Bead Game (1977, Ishu Patel)
Stop-motion beads create a series of creatures devouring each other until inevitably, as most animated films do, it becomes a cautionary tale about senseless human violence. Really impressive work, fast and complex, synched to a percussion soundtrack, and I don’t know how they got that 3D light effect in the final minute. Up for the oscar that The Sand Castle won.
Paradise (1984, Ishu Patel)
A completely different kind of thing, bright 2D animation, frames fading into each other to create a slow dreamy blur-motion on everything. All very bird focused. A black bird flies into a magic castle made of a million points of light and sees a human king and a parade of colorful exotic birds. Back in the real world he brutalizes all the local birds and flowers, stealing colors and patterns and props to make himself look prettier, does a crazy dance for the king who locks him outdoors in the cage of shame. After escaping, I guess he lives in harmony with his fellow wild birds. Lost the oscar to a shorter British thing I haven’t seen.
Labirynt (1963, Jan Lenica)
This is exciting since I’ve watched the Lenica & Borowczyk shorts but not any of his solo work. Man in a wingsuit descends into the city and hides from various beasties and sees different animal-based horrors. Surreal low-motion clip-art animation, full of birds and moths and traps. He’s finally captured, scanned and identified, rescued by his hat-bird, then shredded when he attempts to escape in the wingsuit. Verdict: cool. This won a prize at Annecy, where Borow also won for his Concert de M. et Mme. Kabal.
The Cameraman’s Revenge (1912, Wladyslaw Starewicz)
One-ups the Lenica by using actual dead bugs (with wire legs) as stop-motion puppets. A cheatin’ movie, a couple of beetles make out with other bugs and get caught. A jealous grasshopper films the husband with a hot dragonfly – including through their hotel keyhole – and projects it when the beetle couple go to the movies, causing a riot that ends with the beetles in jail. Robert Israel soundtrack on the now-rare DVD.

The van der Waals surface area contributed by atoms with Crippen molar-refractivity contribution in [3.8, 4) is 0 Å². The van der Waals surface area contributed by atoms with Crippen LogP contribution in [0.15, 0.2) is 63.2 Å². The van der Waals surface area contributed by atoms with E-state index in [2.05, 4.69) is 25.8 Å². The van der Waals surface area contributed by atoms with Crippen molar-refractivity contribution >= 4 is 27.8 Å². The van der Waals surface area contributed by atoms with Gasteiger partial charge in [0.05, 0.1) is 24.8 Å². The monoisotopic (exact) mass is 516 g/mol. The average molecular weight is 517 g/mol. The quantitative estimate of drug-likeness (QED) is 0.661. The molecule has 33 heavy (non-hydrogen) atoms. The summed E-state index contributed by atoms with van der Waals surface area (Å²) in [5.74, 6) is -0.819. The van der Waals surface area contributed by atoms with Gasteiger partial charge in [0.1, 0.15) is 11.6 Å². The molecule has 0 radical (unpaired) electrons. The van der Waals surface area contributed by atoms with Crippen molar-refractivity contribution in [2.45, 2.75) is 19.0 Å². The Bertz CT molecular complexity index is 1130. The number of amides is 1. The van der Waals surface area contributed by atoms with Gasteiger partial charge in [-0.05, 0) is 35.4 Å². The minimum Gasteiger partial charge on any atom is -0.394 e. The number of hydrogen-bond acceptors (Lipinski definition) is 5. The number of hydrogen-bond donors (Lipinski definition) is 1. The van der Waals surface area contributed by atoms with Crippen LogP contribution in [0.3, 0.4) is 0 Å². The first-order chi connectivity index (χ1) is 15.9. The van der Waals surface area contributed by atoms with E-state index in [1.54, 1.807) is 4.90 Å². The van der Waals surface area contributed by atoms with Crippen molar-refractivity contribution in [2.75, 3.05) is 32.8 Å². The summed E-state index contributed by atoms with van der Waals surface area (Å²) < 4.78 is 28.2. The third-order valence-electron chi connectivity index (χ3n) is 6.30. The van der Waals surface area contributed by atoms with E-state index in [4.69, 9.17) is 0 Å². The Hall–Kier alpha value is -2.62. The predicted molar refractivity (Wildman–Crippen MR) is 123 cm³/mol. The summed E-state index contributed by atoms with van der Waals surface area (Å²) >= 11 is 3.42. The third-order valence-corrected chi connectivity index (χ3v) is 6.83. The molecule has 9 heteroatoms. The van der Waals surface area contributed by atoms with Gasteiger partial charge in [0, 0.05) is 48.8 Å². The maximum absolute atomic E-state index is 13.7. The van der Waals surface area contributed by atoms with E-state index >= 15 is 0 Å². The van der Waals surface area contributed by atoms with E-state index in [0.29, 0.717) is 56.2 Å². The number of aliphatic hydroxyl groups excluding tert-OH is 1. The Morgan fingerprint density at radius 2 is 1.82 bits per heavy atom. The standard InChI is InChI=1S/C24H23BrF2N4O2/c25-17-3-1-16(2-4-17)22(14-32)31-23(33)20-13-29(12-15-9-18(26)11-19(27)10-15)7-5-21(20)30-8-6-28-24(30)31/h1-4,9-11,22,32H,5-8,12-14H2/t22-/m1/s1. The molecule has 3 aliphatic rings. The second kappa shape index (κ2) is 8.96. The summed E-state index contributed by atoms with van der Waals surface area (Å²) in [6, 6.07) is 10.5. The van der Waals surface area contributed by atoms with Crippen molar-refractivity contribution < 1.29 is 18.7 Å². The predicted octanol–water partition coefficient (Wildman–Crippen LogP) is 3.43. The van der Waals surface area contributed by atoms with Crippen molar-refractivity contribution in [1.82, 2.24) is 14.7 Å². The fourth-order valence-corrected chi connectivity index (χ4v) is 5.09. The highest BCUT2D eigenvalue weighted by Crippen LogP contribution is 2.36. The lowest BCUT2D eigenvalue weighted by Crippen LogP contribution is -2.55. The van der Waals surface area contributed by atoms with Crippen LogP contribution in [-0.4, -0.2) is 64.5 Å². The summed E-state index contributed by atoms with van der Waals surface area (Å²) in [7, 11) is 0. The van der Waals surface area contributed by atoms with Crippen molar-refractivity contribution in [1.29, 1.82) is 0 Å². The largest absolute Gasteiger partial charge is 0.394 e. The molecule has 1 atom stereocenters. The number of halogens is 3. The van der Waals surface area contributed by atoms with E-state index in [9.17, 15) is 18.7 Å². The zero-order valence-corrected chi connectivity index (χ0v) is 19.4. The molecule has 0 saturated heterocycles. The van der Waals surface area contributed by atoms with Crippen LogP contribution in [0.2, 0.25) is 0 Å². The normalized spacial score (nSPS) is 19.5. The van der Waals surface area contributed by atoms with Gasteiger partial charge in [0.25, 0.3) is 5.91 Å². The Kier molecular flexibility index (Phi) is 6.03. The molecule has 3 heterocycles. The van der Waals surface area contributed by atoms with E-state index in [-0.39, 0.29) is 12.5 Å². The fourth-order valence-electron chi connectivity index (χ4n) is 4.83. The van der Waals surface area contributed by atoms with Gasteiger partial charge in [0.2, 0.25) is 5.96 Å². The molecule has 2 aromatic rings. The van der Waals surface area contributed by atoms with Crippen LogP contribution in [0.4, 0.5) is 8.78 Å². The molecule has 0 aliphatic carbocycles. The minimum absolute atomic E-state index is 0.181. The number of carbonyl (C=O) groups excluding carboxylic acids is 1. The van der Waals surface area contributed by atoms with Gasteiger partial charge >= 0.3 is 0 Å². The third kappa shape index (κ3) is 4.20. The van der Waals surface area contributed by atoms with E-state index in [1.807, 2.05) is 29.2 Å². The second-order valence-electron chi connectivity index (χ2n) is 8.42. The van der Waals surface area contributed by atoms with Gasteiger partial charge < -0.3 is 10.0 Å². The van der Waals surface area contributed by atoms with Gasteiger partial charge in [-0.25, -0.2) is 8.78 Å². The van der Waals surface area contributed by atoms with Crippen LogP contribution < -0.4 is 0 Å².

The Frogs Who Wanted a King (1922, Wladyslaw Starewicz)
Clay frogs, a hundred times more expressive than the insect cadavers. Fed up with democracy, the frogs pray to the gods to be sent a king. He sends them a stone idol and they get pissy, so he sends a stork which eats all the frogs it can find. An original Aesop fable (he sent a water snake instead of the stork).
Little Bird Gazouilly (1953, Wladyslaw Starewicz)
I can’t resist watching another bird short and catching Starewicz forty years later. It’s a beautiful one, adding camera movement to the complex stop-motion. Baby birds are born in the trees over the city, and the bulk of the story follows their first day in the human world, getting into hijinks. A bird gets mad at a mirror, just like my birds did earlier today. Wladyslaw had moved to France after 1917, and this film and many more were co-credited to his daughter Irene.
There Will Come Soft Rains (1984, Nazim Tulakhodzhayev)
Opens with an egg, but it’s not another bird movie, it’s a breakfast-making machine. The humans have disintegrated but the household automation carries on. The concept (by Ray Bradbury) and illustration is cool, but the animation is nothing much. Aha, it’s a bird movie after all, as a bird flies in the open window while the automation is celebrating the new year 2027, and the anti-intruder robot arm tears the house apart. It doesn’t end great for the bird either.
Symphonie Diagonale (1924, Viking Eggeling)
Patterns of curved and diagonal lines rhythmically shift and unmake themselves. Good modern soundtrack by Sue Harshe.
My Childhood Mystery Tree (2008, Natalia Mirzoyan)
A Russian kid whose main fear is that hawks will steal his teddy bear has an intricate dream of human-held cities of junk collectors atop a giant tree. After a dogged chase, he refuses to give up his bear when asked, leading to the collapse of their entire owl-bug society.
Kitty Kornered (1946, Robert Clampett)
Porky has too many cats, tries to put them out for the night but they revolt and take over the house. I like that the red-nosed cat’s whole personality was “the drunk one.” Their leader is a proto-Sylvester. A shadow-puppet dog and a martian invasion get involved.